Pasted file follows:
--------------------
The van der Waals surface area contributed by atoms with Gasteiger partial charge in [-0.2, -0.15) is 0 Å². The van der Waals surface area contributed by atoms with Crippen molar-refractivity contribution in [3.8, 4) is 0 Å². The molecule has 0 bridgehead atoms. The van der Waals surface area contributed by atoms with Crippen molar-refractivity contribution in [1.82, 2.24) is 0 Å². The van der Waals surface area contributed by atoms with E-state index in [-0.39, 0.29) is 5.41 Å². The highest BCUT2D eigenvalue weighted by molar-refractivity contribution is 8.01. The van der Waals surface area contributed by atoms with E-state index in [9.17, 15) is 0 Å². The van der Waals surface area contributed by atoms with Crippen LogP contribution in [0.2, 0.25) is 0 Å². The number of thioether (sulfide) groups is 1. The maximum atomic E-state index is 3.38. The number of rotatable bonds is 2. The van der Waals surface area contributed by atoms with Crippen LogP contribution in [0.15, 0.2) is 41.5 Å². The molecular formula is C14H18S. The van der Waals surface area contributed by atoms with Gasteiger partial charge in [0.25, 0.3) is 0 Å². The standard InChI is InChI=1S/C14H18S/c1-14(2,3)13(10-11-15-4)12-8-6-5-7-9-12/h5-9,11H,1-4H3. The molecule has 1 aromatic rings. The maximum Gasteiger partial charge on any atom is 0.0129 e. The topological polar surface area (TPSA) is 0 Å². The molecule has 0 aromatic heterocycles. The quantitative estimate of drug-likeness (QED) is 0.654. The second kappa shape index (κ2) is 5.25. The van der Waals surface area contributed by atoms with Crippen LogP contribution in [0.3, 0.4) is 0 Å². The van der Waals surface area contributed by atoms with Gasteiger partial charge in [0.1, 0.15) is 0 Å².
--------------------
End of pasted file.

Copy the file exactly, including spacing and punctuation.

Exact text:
The van der Waals surface area contributed by atoms with Gasteiger partial charge in [-0.2, -0.15) is 0 Å². The van der Waals surface area contributed by atoms with Crippen molar-refractivity contribution in [3.8, 4) is 0 Å². The molecule has 0 bridgehead atoms. The van der Waals surface area contributed by atoms with Crippen molar-refractivity contribution in [1.82, 2.24) is 0 Å². The van der Waals surface area contributed by atoms with E-state index in [-0.39, 0.29) is 5.41 Å². The highest BCUT2D eigenvalue weighted by molar-refractivity contribution is 8.01. The van der Waals surface area contributed by atoms with E-state index in [9.17, 15) is 0 Å². The van der Waals surface area contributed by atoms with Crippen LogP contribution in [0.2, 0.25) is 0 Å². The number of thioether (sulfide) groups is 1. The maximum atomic E-state index is 3.38. The number of rotatable bonds is 2. The van der Waals surface area contributed by atoms with Crippen LogP contribution in [0.15, 0.2) is 41.5 Å². The molecular formula is C14H18S. The van der Waals surface area contributed by atoms with Gasteiger partial charge in [0.25, 0.3) is 0 Å². The standard InChI is InChI=1S/C14H18S/c1-14(2,3)13(10-11-15-4)12-8-6-5-7-9-12/h5-9,11H,1-4H3. The molecule has 1 aromatic rings. The maximum Gasteiger partial charge on any atom is 0.0129 e. The topological polar surface area (TPSA) is 0 Å². The molecule has 0 aromatic heterocycles. The quantitative estimate of drug-likeness (QED) is 0.654. The second kappa shape index (κ2) is 5.25. The van der Waals surface area contributed by atoms with Crippen LogP contribution in [0.3, 0.4) is 0 Å². The van der Waals surface area contributed by atoms with Gasteiger partial charge in [0.1, 0.15) is 0 Å².